A new government study investigating the prevalence of human papillomavirus (HPV) infections in females aged 14 to 59 before and after the introduction in 2006 of the HPV vaccine found that the rate of the HPV infection dropped by 56%, decreasing from 11.5% in 2006 to 5.1% in 2010 among female teenagers aged 14 to 19. Despite the success of the vaccine, only 32% of teenage girls aged 13 to 17 received the recommended three doses in 2010 and 49% received only one dose.
The study, conducted by the Centers for Disease Control and Prevention and published recently in The Journal of Infectious Diseases,1 analyzed data from the National Health and Nutrition Examination Survey (NHANES) to compare prevalence of certain types of HPV in females before the start of the HPV vaccination program (2003-2006) with the rate of infection after the vaccine was introduced (2007-2010). Study researchers used the Linear Array HPV Assay in cervicovaginal swab samples taken from girls and women aged 14 to 59 to determine infection prevalence.
About 79 million Americans, most in their late teens and early 20s, are infected with HPV, and each year about 14 million become infected. According to CDC figures, each year about 19,000 cancers caused by HPV occur in women, with cervical cancer the most common, and about 8,000 cancers caused by HPV occur each year in men, with throat cancer the most common.
Wake-up Call to the Nation
CDC Director Tom Frieden, MD, MPH, issued a statement saying: “This report shows that HPV vaccine works well, and the report should be a wake-up call to our nation to protect the next generation by increasing HPV vaccination rates. Unfortunately, only one-third of girls aged 13 to 17 have been fully vaccinated with HPV vaccine. Countries such as Rwanda have vaccinated more than 80% of their teen girls. Our low vaccination rates represent 50,000 preventable tragedies—50,000 girls alive today will develop cervical cancer over their lifetime that would [be] prevented if we reach 80% vaccination rates. For every year we delay doing so, another 4,400 girls will develop cervical cancer in their lifetimes.”
In addition to the unexpected effectiveness of the partial dosage of the HPV vaccine, another possible explanation for the sharp decline in HPV prevalence may be herd immunity, in which people who are vaccinated reduce the overall prevalence of the virus in the general population, thereby decreasing the chances that unvaccinated people would be exposed to someone who is infected, according to study lead author Lauri E. Markowitz, MD, the team leader in Epidemiology Research in the Division of Sexually Transmitted Disease Prevention at the CDC.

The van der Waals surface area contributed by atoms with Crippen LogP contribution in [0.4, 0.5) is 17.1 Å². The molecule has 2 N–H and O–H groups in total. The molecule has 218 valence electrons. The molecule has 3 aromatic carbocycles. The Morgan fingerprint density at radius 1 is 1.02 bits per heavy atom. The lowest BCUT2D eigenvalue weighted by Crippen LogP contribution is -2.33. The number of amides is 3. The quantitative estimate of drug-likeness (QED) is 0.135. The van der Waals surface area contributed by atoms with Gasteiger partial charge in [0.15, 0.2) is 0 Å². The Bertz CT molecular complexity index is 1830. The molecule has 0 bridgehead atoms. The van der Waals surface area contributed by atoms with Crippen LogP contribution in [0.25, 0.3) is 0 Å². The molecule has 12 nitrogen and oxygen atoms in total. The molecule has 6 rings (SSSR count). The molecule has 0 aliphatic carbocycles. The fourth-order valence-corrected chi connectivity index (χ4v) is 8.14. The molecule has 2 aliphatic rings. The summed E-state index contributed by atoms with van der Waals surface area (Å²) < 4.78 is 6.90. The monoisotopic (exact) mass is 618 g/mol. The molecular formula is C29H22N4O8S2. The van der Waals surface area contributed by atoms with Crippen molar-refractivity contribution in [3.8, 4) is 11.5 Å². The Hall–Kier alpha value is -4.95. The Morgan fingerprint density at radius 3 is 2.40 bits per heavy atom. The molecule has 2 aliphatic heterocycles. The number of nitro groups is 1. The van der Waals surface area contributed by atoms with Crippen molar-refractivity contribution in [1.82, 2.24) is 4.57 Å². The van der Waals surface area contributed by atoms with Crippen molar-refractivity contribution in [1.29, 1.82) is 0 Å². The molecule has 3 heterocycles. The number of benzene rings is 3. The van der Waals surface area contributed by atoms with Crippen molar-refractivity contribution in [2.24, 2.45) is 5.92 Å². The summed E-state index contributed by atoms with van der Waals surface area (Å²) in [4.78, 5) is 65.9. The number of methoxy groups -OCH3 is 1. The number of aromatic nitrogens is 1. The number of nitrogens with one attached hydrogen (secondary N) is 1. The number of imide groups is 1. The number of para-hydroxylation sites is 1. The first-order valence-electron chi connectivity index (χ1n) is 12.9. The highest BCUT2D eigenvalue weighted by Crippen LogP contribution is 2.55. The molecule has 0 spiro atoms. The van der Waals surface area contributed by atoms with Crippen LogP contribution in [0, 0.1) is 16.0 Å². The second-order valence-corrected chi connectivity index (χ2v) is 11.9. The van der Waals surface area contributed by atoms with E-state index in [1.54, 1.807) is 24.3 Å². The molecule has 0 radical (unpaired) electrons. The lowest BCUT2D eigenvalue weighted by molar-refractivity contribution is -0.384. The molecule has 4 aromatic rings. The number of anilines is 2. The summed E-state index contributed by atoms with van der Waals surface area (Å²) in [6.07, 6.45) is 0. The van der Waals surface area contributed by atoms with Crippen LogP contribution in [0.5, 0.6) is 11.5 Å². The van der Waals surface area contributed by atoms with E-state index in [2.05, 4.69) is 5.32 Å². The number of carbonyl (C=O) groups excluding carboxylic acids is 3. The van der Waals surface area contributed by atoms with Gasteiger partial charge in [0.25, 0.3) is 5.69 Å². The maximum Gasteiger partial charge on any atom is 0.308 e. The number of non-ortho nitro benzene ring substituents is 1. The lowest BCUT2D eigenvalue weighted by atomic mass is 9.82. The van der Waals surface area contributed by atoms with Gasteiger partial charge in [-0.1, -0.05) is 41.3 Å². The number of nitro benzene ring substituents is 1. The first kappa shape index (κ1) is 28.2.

Growing Parental Resistance
Although a provision in the Affordable Care Act calls for insurance providers to cover the full cost of the HPV vaccine, eliminating one of the potential reasons for low vaccination rates, parental opposition to the vaccine is growing. According to a study published in Pediatrics,2 in 2010, 44% of parents said they had no intention of vaccinating their daughters, up from 40% in 2008, because their daughters were “not sexually active” and they had concerns about the vaccine’s safety.
HPV Vaccine Recommendations
The CDC recommends that routine HPV vaccinations of three shots over 6 months begin at age 11 to 12 for both boys and girls. The vaccine is also recommended for older teens and young adults who were not vaccinated when they were younger. ■
1. Markowitz LE, Hariri S, Lin S, et al: Reduction in human papillomavirus (HPV) prevalence among young women following HPV vaccine introduction in the United States, National Health and Nutrition Examination Surveys, 2003–2010. J Infect Dis. June 19, 2013 (early release online).
2. Darden P, Thompson DM, Roberts JR, et al: Reasons for Not Vaccinating Adolescents: National Immunization Survey of Teens, 2008–2010. Pediatrics. March 18, 2013. (early release online).
A study from the Centers for Disease Control and Prevention (CDC) looking at the prevalence of HPV infections in girls before and after the introduction of the HPV vaccine in 2006 found a significant reduction of 56% in infections among female teenagers aged 14 to 19.
About 79 million Americans,...